One of the down sides of the Cinnabar moth is that it will use a couple of native plants for as hosts for the larvae including Packera Macounii, commonly known as Siskiyou Mountain Ragwort, Macoun’s Groundsel, or Puget Groundsel.
Cinnabar Moth Larva (aka Tansy tiger) hard at work, photo by Dennis Plank.
The second of the bio-controls is the Ragwort Seed Fly (Botanophila seneciella) introduced in California in 1966 and present throughout the Pacific Northwest. This fly lays its eggs on the flower buds and the larvae dig into the bud and set up housekeeping near the base of the bud where they happily eat the entire flower. I just noticed these this year, though I’m sure they’ve been around before. They are detectable by a brown spot in the middle of the disc flowers often with some bubbles on it. The spot increases in size until the entire disc is brown and the ray flowers disappear. Unfortunately, studies have shown that only 10-40% of the flowers are predated by the bud fly larvae.
Tansy Seed Fly Larva. Microscope photo taken by teasing away the outer parts of the seed head. Photo by Dennis Plank.
Flower head predated by Seed Fly Larvae, photo by Dennis Plank.
The third bio-control is the Ragwort Flea Beetle, Longitarsus jacobaeae. This species is primarily effective at the rosette stage where the larva attack the roots and the adults eat the leaves producing an effect called “shot holing” where the leaves are heavily perforated with BB size holes. Some people consider this the most effective of the bio-controls since the larvae attack the root crown over the winter and early spring and a late spring dry stretch can actually kill the weakened plants. I’m sure we have this beetle, but I’ve yet to identify it on a plant.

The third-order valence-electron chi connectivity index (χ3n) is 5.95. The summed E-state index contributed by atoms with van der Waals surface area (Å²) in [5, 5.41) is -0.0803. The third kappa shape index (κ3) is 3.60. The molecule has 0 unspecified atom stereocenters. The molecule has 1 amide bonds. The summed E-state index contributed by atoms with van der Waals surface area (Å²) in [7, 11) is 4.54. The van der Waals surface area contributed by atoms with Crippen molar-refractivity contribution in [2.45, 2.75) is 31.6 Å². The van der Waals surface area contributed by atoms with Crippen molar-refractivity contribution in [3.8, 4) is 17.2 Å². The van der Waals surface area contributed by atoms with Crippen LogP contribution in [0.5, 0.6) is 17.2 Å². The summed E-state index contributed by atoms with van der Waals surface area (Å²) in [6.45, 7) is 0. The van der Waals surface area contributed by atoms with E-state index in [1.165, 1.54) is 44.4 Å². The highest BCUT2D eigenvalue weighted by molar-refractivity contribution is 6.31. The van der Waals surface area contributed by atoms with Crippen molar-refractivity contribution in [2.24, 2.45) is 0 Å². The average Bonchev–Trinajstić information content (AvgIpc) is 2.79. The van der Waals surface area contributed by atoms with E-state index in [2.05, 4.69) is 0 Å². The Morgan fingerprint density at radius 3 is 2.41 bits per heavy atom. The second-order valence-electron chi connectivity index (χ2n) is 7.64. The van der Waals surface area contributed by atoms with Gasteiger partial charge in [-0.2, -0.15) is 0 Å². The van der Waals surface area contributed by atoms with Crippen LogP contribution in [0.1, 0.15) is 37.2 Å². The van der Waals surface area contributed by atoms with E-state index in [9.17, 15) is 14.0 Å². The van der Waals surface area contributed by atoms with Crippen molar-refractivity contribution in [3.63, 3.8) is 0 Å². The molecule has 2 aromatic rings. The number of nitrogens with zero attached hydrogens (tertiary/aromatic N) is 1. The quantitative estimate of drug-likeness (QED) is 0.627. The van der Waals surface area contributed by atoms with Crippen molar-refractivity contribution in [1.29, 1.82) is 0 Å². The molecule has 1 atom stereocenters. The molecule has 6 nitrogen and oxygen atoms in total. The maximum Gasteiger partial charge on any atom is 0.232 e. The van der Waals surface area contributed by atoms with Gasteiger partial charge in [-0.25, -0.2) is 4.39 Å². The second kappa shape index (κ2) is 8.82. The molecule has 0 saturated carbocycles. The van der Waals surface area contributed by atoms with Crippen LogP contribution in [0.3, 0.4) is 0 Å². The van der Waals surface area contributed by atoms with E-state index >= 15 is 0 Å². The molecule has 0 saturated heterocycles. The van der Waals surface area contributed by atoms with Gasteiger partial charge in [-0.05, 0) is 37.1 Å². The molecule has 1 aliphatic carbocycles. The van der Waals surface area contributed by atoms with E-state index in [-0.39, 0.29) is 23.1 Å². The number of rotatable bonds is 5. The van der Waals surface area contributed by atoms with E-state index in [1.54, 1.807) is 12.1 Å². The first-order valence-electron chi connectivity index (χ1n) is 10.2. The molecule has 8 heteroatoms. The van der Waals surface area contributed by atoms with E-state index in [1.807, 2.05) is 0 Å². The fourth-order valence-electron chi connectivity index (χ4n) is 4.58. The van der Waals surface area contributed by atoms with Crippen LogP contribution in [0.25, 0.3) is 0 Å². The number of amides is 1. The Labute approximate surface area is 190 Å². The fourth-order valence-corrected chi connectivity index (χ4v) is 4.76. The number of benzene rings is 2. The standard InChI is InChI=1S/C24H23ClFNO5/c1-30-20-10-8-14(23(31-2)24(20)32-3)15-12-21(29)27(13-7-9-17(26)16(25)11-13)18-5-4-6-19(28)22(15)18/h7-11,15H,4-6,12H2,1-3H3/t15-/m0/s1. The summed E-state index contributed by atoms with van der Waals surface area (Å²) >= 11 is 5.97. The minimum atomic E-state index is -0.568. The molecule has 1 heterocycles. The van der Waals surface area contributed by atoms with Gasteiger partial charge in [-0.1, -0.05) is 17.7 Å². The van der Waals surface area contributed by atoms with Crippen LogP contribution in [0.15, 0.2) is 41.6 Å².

Mowing and cutting are not effective means of control as they essentially move the life cycle of the tansy into the perennial mode. One local land manager, has a practice of just breaking over the bloom stem, leaving it attached. Our experience with this technique is that unless it is done perfectly, it doesn’t kill the flowers and they still go to seed. Also the plant can continue to put out new flower heads after the first is broken.
Tansy plant that had the heads broken over and left attached earlier in the season. Note the mature seed head in the yellow circle. Photo by Dennis Plank.
There are herbicides that are considered effective, though they need to be used with care. Apparently they make the plant more palatable, so for the first few weeks after application it’s necessary to keep the grazers away from those plants as the poisons don’t go away.
As mentioned above, New Zealand has had good success using sheep to graze infected areas in the early season, so that could be a viable approach.
An accidental discovery happened at the CNLM Mima Creek preserve a few miles south of Glacial Heritage. This is an old farm with low lying pastures pretty much in the Black River flood plain. Several years ago, it had a very bad Tansy Ragwort infestation and volunteers and staff from CNLM put an enormous number of hours into just topping the plants as an emergency measure to keep seed from getting into neighboring hay fields. Then the beaver moved in and raised the water table a bit and suddenly there was no more Tansy. Hopefully, they’ll keep up the good work. Since it is being managed for the Oregon Spotted Frog (which has found its way there), the raised water table is a good thing.
The last control method, and the one we’ve been using with some success (though this year feels like a major setback), is simply digging the plant out with as much of the root as we can get, bagging the flower heads, and leaving the stem and leaf on the prairie. It’s crude, but eventually seems to do the trick, though there are patches with deep roots that do keep coming back.
Dead Tansy in the Middle of the Road (heads were removed and bagged after taking this photo). Photo by Dennis Plank
Happy Tansy Hunting.
USDA NRCS Plant Guide on Tansy Ragwort
World of Weeds: Tansy Ragwort
Washington State Noxious Weed Control Board Brochure
Uses of Tansy Ragwort in Magic
Art Cornwall: Tansy in Witchcraft
Botanical.com (A modern herbal) on Tansy Ragwort
The Herbal Supplement Resource on Tansy Ragwort
Article on Tansy Contamination of Honey